Wisdom Teeth Questions and Answers

What are the wisdom teeth?

The wisdom teeth, also referred to as the third molars, are the last teeth to come through the gums in a patient’s mouth. This typically takes place in late adolescence or early adulthood. The wisdom teeth were essential for early humans, who needed them to serve as substitutes for other teeth worn out by processing a much rougher diet than their modern counterparts have. The wisdom teeth are largely unnecessary for today’s humans.
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Why do wisdom teeth become impacted, and what issues are associated with impacted wisdom teeth?

As humans have evolved, wisdom teeth became problematic because the jaw no longer has room to accommodate them. The other teeth don’t wear out as easily and they stay in place longer. When the wisdom teeth fail to come in or do so only partially, we say that they are impacted. An impacted wisdom tooth can cause a number of problems, ranging from discomfort to abscesses to infection. Impacted wisdom teeth can also knock the other teeth out of their proper alignment.
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How do I know if I still have my wisdom teeth?

The easy answer is that if you’ve never had your wisdom teeth extracted, then they’re still there! However, some patients may not realize that their wisdom teeth are still in place because they’re not causing any trouble. If you are uncertain whether you have wisdom teeth, Dr. Partridge can take an x-ray to confirm their presence.
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My wisdom teeth aren’t causing me any problems. Why do I need to have them removed?

According to research from the American Association of Oral and Maxillofacial Surgeons, wisdom teeth that have erupted in the proper alignment are as susceptible to oral diseases as impacted wisdom teeth are. Plus, you never know when a wisdom tooth is going to create a problem, so it’s best to have them extracted before they do.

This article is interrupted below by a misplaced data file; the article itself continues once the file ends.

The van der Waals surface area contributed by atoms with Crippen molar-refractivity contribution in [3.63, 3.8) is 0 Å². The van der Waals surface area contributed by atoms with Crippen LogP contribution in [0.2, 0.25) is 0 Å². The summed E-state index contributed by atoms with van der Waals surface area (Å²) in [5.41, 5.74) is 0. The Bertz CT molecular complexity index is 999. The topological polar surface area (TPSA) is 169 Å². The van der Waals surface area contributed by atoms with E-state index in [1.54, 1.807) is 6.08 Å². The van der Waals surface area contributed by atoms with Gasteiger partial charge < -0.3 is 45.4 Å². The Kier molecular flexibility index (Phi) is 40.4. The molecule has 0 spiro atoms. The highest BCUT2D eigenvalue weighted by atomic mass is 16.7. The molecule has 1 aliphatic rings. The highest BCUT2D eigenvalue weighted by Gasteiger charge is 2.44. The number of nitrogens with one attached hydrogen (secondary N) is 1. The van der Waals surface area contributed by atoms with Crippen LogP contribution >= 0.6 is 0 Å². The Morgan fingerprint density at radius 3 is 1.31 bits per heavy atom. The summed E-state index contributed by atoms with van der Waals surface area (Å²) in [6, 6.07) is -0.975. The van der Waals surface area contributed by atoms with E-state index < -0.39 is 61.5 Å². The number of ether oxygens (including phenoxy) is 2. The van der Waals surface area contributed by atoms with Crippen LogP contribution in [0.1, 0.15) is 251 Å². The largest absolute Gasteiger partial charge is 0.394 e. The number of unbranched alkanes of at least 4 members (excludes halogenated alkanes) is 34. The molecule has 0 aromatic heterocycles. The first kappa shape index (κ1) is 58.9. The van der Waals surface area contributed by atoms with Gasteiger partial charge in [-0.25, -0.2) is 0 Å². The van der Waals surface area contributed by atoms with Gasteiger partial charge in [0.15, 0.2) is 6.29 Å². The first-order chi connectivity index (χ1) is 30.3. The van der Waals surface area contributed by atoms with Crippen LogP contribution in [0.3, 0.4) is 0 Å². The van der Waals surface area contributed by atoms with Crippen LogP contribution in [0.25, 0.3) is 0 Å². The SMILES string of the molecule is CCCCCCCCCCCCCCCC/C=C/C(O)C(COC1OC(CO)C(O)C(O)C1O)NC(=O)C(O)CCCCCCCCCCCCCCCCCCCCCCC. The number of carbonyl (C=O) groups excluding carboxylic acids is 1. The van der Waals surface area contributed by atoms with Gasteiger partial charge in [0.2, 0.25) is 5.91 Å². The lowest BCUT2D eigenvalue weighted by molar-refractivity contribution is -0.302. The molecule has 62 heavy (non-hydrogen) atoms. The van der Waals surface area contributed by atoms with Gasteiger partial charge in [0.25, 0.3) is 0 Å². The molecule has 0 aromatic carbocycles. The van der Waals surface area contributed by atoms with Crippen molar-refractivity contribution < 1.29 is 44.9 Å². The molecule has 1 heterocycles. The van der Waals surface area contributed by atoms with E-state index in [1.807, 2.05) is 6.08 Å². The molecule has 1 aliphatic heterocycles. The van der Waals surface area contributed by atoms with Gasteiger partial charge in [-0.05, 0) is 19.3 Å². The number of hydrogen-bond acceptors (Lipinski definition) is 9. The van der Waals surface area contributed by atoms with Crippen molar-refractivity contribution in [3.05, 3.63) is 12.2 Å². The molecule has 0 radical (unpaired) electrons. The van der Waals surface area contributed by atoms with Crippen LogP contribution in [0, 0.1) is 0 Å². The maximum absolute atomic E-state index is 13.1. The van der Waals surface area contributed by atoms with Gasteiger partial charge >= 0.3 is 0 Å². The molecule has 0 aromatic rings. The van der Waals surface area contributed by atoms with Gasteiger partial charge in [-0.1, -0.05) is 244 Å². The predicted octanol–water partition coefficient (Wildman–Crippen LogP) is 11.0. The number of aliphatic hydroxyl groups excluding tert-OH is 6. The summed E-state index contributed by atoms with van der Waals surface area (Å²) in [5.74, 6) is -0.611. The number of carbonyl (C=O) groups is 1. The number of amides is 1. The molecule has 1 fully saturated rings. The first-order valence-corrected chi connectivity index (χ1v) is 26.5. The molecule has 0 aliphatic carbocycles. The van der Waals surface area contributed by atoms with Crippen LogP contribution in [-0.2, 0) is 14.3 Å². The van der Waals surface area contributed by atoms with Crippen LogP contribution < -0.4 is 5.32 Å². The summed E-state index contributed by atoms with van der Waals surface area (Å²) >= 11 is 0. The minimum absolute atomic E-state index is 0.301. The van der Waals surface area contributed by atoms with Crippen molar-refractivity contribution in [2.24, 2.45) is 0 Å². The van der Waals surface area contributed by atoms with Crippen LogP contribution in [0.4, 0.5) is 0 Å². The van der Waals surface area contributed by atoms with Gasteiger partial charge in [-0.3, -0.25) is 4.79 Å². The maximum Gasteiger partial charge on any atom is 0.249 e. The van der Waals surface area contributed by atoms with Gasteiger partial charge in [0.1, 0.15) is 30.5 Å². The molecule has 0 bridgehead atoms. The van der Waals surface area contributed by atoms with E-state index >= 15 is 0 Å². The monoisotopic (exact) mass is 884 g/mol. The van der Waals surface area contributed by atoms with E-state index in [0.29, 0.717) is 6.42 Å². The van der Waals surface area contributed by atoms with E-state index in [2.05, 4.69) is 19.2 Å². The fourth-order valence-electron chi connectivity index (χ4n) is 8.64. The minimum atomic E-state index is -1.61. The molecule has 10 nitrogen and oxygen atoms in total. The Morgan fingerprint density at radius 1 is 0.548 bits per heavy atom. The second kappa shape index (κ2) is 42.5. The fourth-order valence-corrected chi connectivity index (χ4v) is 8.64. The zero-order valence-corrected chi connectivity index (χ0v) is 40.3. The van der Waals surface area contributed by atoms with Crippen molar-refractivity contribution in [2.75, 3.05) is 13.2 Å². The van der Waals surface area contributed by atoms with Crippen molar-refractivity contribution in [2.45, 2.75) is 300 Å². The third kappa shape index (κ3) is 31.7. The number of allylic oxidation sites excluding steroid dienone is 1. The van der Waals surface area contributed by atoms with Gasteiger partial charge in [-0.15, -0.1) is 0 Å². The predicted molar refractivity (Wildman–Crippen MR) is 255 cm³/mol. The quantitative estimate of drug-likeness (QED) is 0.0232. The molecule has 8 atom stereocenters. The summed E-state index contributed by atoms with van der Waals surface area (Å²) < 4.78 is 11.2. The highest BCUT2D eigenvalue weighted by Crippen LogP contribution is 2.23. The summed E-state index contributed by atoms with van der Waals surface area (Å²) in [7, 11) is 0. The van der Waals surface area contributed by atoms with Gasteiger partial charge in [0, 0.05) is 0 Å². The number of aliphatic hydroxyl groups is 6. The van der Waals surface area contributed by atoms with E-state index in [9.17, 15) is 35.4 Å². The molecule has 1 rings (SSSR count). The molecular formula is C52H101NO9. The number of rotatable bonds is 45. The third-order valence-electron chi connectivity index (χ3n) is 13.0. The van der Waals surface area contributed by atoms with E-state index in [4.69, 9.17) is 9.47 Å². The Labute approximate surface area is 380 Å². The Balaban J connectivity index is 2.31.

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At what age should I have my wisdom teeth removed?

Ideally, patients should have their wisdom teeth removed by age 25. When patients are younger, the roots of wisdom teeth are not as well-developed. Therefore, the extraction procedure is much simpler, and patients recover more quickly. Even so, older patients who still have their wisdom teeth should seriously consider having them removed.
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What should I do to prepare for my wisdom teeth extraction?

When undergoing surgery of any sort, it’s always a good idea to know what to expect. Talk with Dr. Partridge about the procedure so you’ll be ready for what the process entails. Dr. Partridge also can give you specific pre-operative instructions. For example, if you are undergoing general anesthesia for the surgery, you will not be able to eat or drink anything after midnight on the day of the procedure.

In advance of your appointment, you should also identify a responsible adult who can escort you home as the anesthesia or sedation wears off following your wisdom teeth extraction.
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What risks are associated with wisdom teeth extraction?

Patients who have their wisdom teeth extracted face minimal risks from the procedure. The main concern is dry sockets, a painful condition in which the blood clot pulls away from the socket, exposing nerves to the air. Dry sockets can be prevented, though, and your oral surgeon can recommend steps to help you avoid them. As with any surgical procedure, there is a small risk of infection with a wisdom tooth extraction. Of course, the typical risks associated with anesthesia apply in the case of wisdom teeth extractions, too.
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